tokyo

Tokyo, the world’s most populous city, with almost 40 million residents. Picture by Moyan Brenn, via Wikimedia

Johannes Petrowisch, partner account manager at industrial automation software company Copa-Data, discusses the role of data collection and analysis in the smart cities of tomorrow

The largest ant colonies in the world contain over 300 million individuals and cover areas that are several kilometres wide. Ants mostly rely on tactile and chemical means of communication to keep these huge systems in order.

Luckily, as humans, we have additional tools at our disposal to make our homes and cities more efficient, more organised and, to put it simply, better places to live in.

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UK councils ‘not on track’ for smart city delivery, says new report

red telephone box london

Many local governments are lacking the budget, leadership and capability to progress smart initiatives and connected technology in cities across the UK.

This is the conclusion of a study by a company called Lucy Zodion, which surveyed almost 200 local authorities in Britain.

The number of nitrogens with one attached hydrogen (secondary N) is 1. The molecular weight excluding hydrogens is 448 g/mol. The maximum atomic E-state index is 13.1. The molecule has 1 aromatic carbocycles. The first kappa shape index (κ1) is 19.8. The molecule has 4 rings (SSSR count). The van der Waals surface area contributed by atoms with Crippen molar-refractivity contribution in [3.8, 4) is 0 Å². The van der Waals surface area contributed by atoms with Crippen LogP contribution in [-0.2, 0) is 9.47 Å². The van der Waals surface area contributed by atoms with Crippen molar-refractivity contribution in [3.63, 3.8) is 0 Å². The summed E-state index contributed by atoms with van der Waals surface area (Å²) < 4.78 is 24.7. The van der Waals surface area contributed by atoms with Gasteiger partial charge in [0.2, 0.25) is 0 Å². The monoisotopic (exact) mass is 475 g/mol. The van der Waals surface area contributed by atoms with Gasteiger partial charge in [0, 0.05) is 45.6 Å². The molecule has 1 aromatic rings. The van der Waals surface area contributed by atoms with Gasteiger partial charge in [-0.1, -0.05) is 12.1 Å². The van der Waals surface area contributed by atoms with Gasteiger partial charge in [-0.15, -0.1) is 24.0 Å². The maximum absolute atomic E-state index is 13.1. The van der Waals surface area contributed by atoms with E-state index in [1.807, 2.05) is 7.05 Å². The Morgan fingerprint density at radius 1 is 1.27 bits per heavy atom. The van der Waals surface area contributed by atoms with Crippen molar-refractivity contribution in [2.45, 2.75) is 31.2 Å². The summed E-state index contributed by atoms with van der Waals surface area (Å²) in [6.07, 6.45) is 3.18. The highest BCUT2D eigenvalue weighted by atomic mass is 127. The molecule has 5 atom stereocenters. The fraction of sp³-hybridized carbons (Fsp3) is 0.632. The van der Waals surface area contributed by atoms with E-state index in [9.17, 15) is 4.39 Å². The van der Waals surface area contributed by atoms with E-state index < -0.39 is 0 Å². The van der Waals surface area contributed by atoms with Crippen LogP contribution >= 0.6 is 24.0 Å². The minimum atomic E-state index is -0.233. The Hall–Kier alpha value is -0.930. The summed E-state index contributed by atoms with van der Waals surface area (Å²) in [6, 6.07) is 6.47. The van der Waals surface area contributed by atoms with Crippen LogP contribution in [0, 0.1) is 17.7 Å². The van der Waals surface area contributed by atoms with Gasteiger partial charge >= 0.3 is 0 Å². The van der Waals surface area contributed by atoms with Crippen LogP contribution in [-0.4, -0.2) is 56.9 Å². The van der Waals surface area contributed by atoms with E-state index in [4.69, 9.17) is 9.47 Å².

The research reveals that smart cities are not deemed a strategic priority for the majority of councils in the UK, and identifies barriers to delivery that are stifling progress in many local authorities. 

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NXP to provide smart city technologies to Columbus

nxp smart cities - columbus at night

Columbus to use NXP solutions, including real-time vehicle-to-vehicle and vehicle-to-infrastructure communication systems and secure public transportation smart cards for a more intelligent urban transportation system

NXP Semiconductors says its technologies for smart cities, including sophisticated vehicle communications solutions, RFID tagging and Smart Card ICs, play a key role in Columbus, Ohio’s winning proposal for the US Department of Transportation’s (DoT) Smart City Challenge.